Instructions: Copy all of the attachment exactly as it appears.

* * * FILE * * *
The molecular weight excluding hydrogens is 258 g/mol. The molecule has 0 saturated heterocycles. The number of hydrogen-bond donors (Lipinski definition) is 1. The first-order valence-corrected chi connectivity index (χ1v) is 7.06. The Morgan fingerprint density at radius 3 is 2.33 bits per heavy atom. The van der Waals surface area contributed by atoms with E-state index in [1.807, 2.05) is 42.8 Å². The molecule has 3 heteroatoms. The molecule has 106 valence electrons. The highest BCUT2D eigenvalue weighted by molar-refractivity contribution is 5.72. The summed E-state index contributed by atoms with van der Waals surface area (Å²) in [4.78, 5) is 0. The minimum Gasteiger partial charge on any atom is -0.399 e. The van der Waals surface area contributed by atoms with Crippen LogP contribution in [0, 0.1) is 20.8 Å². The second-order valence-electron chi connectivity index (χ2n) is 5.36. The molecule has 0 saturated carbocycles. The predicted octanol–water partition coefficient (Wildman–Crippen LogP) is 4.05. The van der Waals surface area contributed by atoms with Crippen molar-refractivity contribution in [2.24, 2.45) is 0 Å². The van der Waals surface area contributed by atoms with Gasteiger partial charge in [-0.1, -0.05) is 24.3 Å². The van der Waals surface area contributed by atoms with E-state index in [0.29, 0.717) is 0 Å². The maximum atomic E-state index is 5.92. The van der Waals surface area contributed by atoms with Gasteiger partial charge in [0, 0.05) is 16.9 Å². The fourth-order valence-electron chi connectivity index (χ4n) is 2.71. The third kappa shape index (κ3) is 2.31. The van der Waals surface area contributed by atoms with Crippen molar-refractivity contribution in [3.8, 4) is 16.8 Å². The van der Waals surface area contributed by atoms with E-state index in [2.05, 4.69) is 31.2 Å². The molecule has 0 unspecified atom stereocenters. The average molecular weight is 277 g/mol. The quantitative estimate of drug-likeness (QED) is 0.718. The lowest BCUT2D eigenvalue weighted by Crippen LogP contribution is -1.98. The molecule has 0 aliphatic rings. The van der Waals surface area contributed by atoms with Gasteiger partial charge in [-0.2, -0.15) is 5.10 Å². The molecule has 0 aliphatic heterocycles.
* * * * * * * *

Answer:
The molecular weight excluding hydrogens is 258 g/mol. The molecule has 0 saturated heterocycles. The number of hydrogen-bond donors (Lipinski definition) is 1. The first-order valence-corrected chi connectivity index (χ1v) is 7.06. The Morgan fingerprint density at radius 3 is 2.33 bits per heavy atom. The van der Waals surface area contributed by atoms with E-state index in [1.807, 2.05) is 42.8 Å². The molecule has 3 heteroatoms. The molecule has 106 valence electrons. The highest BCUT2D eigenvalue weighted by molar-refractivity contribution is 5.72. The summed E-state index contributed by atoms with van der Waals surface area (Å²) in [4.78, 5) is 0. The minimum Gasteiger partial charge on any atom is -0.399 e. The van der Waals surface area contributed by atoms with Crippen LogP contribution in [0, 0.1) is 20.8 Å². The second-order valence-electron chi connectivity index (χ2n) is 5.36. The molecule has 0 saturated carbocycles. The predicted octanol–water partition coefficient (Wildman–Crippen LogP) is 4.05. The van der Waals surface area contributed by atoms with Crippen molar-refractivity contribution in [2.24, 2.45) is 0 Å². The van der Waals surface area contributed by atoms with Gasteiger partial charge in [-0.1, -0.05) is 24.3 Å². The van der Waals surface area contributed by atoms with E-state index in [0.29, 0.717) is 0 Å². The maximum atomic E-state index is 5.92. The van der Waals surface area contributed by atoms with Gasteiger partial charge in [0, 0.05) is 16.9 Å². The fourth-order valence-electron chi connectivity index (χ4n) is 2.71. The third kappa shape index (κ3) is 2.31. The van der Waals surface area contributed by atoms with Crippen molar-refractivity contribution in [3.8, 4) is 16.8 Å². The van der Waals surface area contributed by atoms with E-state index in [2.05, 4.69) is 31.2 Å². The molecule has 0 unspecified atom stereocenters. The average molecular weight is 277 g/mol. The quantitative estimate of drug-likeness (QED) is 0.718. The lowest BCUT2D eigenvalue weighted by Crippen LogP contribution is -1.98. The molecule has 0 aliphatic rings. The van der Waals surface area contributed by atoms with Gasteiger partial charge in [-0.2, -0.15) is 5.10 Å². The molecule has 0 aliphatic heterocycles.